Researchers Harvey J. Alter, Michael Houghton and Charles M. Rice have won the Nobel Prize in physiology or medicine for the discovery of Hepatitis C virus, the committe announced on Monday.
Prior to their work, the committee said, the discovery of the Hepatitis A and B viruses had been critical steps forward, but the majority of blood-borne hepatitis cases was still unexplained.
“The discovery of Hepatitis C virus revealed the cause of the remaining cases of chronic hepatitis and made possible blood tests and new medicines that have saved millions of lives,” the statement shared by the committee said.
Alter and Rice were both born in the U.S. while Hougton was born in the U.K.
An estimated 71 million people have chronic hepatitis C virus infection, according to the World Health Organization. A significant number of those who are chronically infected will develop cirrhosis, scarring of the liver caused by long-term liver damage, or liver cancer.
Each laureate made a significant contribution to Hepatitis C research, with much of their work dating back to the 1970s and 1980s.
The studies of transfusion-associated hepatitis conducted by Alter demonstrated that an unknown virus was a common cause of chronic hepatitis.
“To see so many people get cured is astounding,” Alter told the committee after getting the news Monday morning that he will share the prize.
Houghton worked to isolate the genome of the new virus while Rice provided the final evidence showing that Hepatitis C virus alone could cause hepatitis.
Thanks to their work, highly sensitive blood tests and antiviral treatments for the virus are now available.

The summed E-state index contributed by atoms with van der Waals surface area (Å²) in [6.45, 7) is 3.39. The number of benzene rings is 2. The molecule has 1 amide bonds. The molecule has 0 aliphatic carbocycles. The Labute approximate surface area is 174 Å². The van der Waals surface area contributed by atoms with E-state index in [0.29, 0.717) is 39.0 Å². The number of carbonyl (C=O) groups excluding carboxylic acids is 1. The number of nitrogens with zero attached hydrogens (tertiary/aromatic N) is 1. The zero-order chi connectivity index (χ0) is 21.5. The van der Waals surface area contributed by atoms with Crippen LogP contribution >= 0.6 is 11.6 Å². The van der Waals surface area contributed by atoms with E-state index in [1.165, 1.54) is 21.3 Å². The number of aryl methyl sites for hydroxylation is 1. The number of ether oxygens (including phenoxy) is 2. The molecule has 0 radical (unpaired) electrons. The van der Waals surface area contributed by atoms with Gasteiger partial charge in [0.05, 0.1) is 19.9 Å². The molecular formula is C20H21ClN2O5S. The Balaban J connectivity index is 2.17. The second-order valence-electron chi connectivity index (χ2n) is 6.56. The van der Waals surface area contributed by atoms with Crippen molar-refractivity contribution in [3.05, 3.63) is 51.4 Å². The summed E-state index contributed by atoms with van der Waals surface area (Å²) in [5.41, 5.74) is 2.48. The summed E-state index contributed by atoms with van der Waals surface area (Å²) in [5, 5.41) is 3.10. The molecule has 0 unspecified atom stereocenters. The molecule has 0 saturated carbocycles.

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“For the first time in history, the disease can now be cured, raising hopes of eradicating Hepatitis C virus from the world population,” the committee said.
The award comes with a gold medal and prize money of 10 million Swedish kronor (over $1,118,000), courtesy of a bequest left 124 years ago by the prize’s creator, Swedish inventor Alfred Nobel.
The Nobel Prize in physiology or medicine has been awarded 110 times to 219 Nobel laureates between 1901 and 2019.
Two Americans and a Briton won the medicine prize last year for their discoveries of how cells sense and adapt to oxygen availability.
This year, the medicine prize carries particular significance amid the coronavirus pandemic, which has highlighted the importance of medical research.
The pandemic has meant that the Nobel ceremonies will have a lower profile this year with many of the traditional celebrations postponed or re-jigged as digital events.
The foundation has cancelled the banquet, the highlight of the celebrations that takes place every December, and the traditional prize-giving ceremony in Stockholm’s Concert Hall will be replaced by a televised event where winners receive their prizes in their home nations.
Prizes in physics, chemistry, literature, peace and economics will be announced later this week.
Reuters contributed to this report.